Don’t you think that people will not click on your links when they get tired of wasting their time to read the same information over and over again in different ways?

  35. First off, there is no reason on earth why some would get this card who doesn’t already spend $300+ on travel. Just think of it as a rebate: “A rebate is an amount paid by way of reduction, return, or refund on what has already been paid or contributed.”

  36. I’ve always seen this as a $150/year travel card. Ever since I’ve had the card, the $300 travel credit gets spent within 1 week, so no problems there. Keep in mind you still earn 3x points on the $300 of reimbursed expenditures.

    Now, to get the rest of the $150 value out of the card, which I easily have every year. Usually Price Match alone will get me $150+/year back.

    Then there’s Priority Pass. Anyone who does international travel should be able to clean up handsomely here. Lounges are asking $35-$70 per visit. One trip with stops at lounges along the way will easily reach the $150 mark. I think their asking prices are ridiculous and value it more at $20-30 per visit; even then any serious traveler can get their money’s worth. Add a companion or two and you’ll sink it in the first trip. In this case, if I didn’t have this card, I probably wouldn’t use most of the lounges except for IRROPs and long layovers. Even factoring $20 of “value” for the lounge (1 adult beverage, some snacks at the airport), a single traveler should be able to get $150 of value from this benefit easily.

    Fortunately I’ve not had to make use of any of their insurance products (funny how that works, haven’t had a misconnect or bump or wx delay since getting the card), but it’s nice to know they’re there.

    I know a lot of people got this card for the large signup bonus and publicity it generated, but it’s taken up nice permanent spot in my wallet. I do miss the Amex service of old, but not even Amex has that anymore.

  37. In my accounting I always classify the travel rebates from Chase, Citi, and Amex and a refund of fees, as I’d have spent on the travel anyways. If you have to spend additional money to recoup the rebates, then I think there are better cards out there for you, like double cash, quicksilver, amazon, or uber.

  38. Long time lurker, first time commenting on any OMAAT article since there is a great lack of understanding of basic counting principles.

    Jared states: $450 annual fee +$300 travel charge -$300 travel benefit =$450 annual fee. By this equation he is saying that the net annual fee for the CSR is $450. This is completely wrong.

    The $450 annual fee is paid to Chase out of pocket. The $300 travel charge is only a charge to your CSR account, using the credit line that Chase has extended to you. You don’t actually pay this out of pocket, because the $300 travel benefit wipes it out. You get to enjoy that travel without any additional spend out of your own pocket.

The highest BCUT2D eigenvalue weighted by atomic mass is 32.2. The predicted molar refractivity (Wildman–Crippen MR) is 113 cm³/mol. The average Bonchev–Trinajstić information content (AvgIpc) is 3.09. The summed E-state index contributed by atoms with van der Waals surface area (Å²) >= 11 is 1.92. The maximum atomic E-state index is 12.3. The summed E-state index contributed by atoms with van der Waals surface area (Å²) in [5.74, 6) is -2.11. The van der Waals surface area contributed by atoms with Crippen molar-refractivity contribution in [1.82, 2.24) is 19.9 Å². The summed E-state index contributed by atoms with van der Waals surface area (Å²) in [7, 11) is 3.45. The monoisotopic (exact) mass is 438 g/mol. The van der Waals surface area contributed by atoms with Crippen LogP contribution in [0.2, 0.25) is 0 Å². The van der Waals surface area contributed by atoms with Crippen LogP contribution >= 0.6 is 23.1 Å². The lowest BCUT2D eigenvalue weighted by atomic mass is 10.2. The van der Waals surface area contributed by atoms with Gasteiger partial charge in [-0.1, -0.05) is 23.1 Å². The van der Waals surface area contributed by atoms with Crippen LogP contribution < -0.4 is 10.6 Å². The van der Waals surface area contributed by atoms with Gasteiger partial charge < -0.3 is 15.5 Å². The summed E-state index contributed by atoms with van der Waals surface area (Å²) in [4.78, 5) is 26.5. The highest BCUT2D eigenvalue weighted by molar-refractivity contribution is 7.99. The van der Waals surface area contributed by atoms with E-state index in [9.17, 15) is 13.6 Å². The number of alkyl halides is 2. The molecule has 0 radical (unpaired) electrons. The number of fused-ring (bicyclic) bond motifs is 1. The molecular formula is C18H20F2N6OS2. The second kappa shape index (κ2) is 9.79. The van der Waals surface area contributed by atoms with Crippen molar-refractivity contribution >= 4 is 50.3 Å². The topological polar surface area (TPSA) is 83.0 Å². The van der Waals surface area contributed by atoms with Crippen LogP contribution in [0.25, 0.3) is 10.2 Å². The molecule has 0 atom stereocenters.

In other words, you “prepay” that $300 travel charge, which is contained in the $450 annual fee. And you get that back after you make the charges. So the net annual fee is $150.

    Jared, economics is a fine major, but keep hitting those books, and maybe take up an accounting class or two.

    And Lucky, thanks for the content, keep up the good work.

  39. Thanks for clarifying, Lucky! I love this card. Love your blog. The CSR is loaded with so many perks that even if it didn’t have $300 travel credit, I’d still feel like I’M ROBBING Chase! LOL

  40. Agreed I spend $300 on travel easily so getting the travel credit makes my AF $150. Now here is the real question. I have a chase ink card that lets me transfer points and I have an amex business plat card that gives me lounge access. How much travel/dining spend do I need in a year on the CSR to break even on the CSR? I also have the chase sapphire card that gives me 2pts per $ on dining. My AF on the CSR just hit but I’m wondering if I should keep it after I just got the plat.

  41. If you aren’t spending $300/year in parking, tolls, Ubers or trains, why would you even get the card?

  42. the only i see $450 AF becomes $300 AF is when you expense the $300 travel to the company you work for. So, you not only get the $300 back from the workplace but $300 back from Chase. Does it make sense?

  43. the only way i see $450 AF becomes $300 AF is when you expense the $300 travel to the company you work for. So, you not only get the $300 back from the workplace but $300 back from Chase. Does it make sense?

  44. Laura – work reimbursement works, but if you already plan to travel for personal (family vacation, soccer tournament, etc) whatsoever, then that expense is already a sunk cost, and therefore the $300 credit is all upside, whether for work or not.